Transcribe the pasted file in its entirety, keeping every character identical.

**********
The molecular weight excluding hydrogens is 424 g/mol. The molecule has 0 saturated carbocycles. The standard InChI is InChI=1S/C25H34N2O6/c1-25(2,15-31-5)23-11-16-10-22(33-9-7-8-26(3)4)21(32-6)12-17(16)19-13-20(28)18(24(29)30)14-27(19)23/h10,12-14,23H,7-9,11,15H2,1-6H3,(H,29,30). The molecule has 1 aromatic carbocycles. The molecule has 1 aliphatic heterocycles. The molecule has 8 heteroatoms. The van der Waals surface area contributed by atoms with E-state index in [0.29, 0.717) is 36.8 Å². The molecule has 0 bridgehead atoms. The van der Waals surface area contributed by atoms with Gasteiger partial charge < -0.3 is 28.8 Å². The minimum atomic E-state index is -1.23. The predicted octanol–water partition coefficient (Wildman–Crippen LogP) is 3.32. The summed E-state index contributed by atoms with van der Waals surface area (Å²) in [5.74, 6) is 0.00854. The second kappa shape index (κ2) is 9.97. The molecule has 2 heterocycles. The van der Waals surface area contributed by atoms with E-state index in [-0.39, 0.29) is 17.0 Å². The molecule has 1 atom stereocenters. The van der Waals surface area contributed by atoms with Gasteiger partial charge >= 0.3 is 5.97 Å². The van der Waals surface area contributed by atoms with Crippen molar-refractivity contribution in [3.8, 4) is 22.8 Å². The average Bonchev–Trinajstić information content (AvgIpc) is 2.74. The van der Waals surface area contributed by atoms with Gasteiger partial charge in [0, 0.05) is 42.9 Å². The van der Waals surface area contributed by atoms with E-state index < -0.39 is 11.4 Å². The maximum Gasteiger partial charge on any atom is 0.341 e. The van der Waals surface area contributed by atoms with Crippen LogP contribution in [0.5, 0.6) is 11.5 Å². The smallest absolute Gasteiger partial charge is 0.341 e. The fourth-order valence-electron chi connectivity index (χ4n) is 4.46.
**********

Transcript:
The molecular weight excluding hydrogens is 424 g/mol. The molecule has 0 saturated carbocycles. The standard InChI is InChI=1S/C25H34N2O6/c1-25(2,15-31-5)23-11-16-10-22(33-9-7-8-26(3)4)21(32-6)12-17(16)19-13-20(28)18(24(29)30)14-27(19)23/h10,12-14,23H,7-9,11,15H2,1-6H3,(H,29,30). The molecule has 1 aromatic carbocycles. The molecule has 1 aliphatic heterocycles. The molecule has 8 heteroatoms. The van der Waals surface area contributed by atoms with E-state index in [0.29, 0.717) is 36.8 Å². The molecule has 0 bridgehead atoms. The van der Waals surface area contributed by atoms with Gasteiger partial charge < -0.3 is 28.8 Å². The minimum atomic E-state index is -1.23. The predicted octanol–water partition coefficient (Wildman–Crippen LogP) is 3.32. The summed E-state index contributed by atoms with van der Waals surface area (Å²) in [5.74, 6) is 0.00854. The second kappa shape index (κ2) is 9.97. The molecule has 2 heterocycles. The van der Waals surface area contributed by atoms with E-state index in [-0.39, 0.29) is 17.0 Å². The molecule has 1 atom stereocenters. The van der Waals surface area contributed by atoms with Gasteiger partial charge >= 0.3 is 5.97 Å². The van der Waals surface area contributed by atoms with Crippen molar-refractivity contribution in [3.8, 4) is 22.8 Å². The average Bonchev–Trinajstić information content (AvgIpc) is 2.74. The van der Waals surface area contributed by atoms with Gasteiger partial charge in [0, 0.05) is 42.9 Å². The van der Waals surface area contributed by atoms with E-state index < -0.39 is 11.4 Å². The maximum Gasteiger partial charge on any atom is 0.341 e. The van der Waals surface area contributed by atoms with Crippen LogP contribution in [0.5, 0.6) is 11.5 Å². The smallest absolute Gasteiger partial charge is 0.341 e. The fourth-order valence-electron chi connectivity index (χ4n) is 4.46.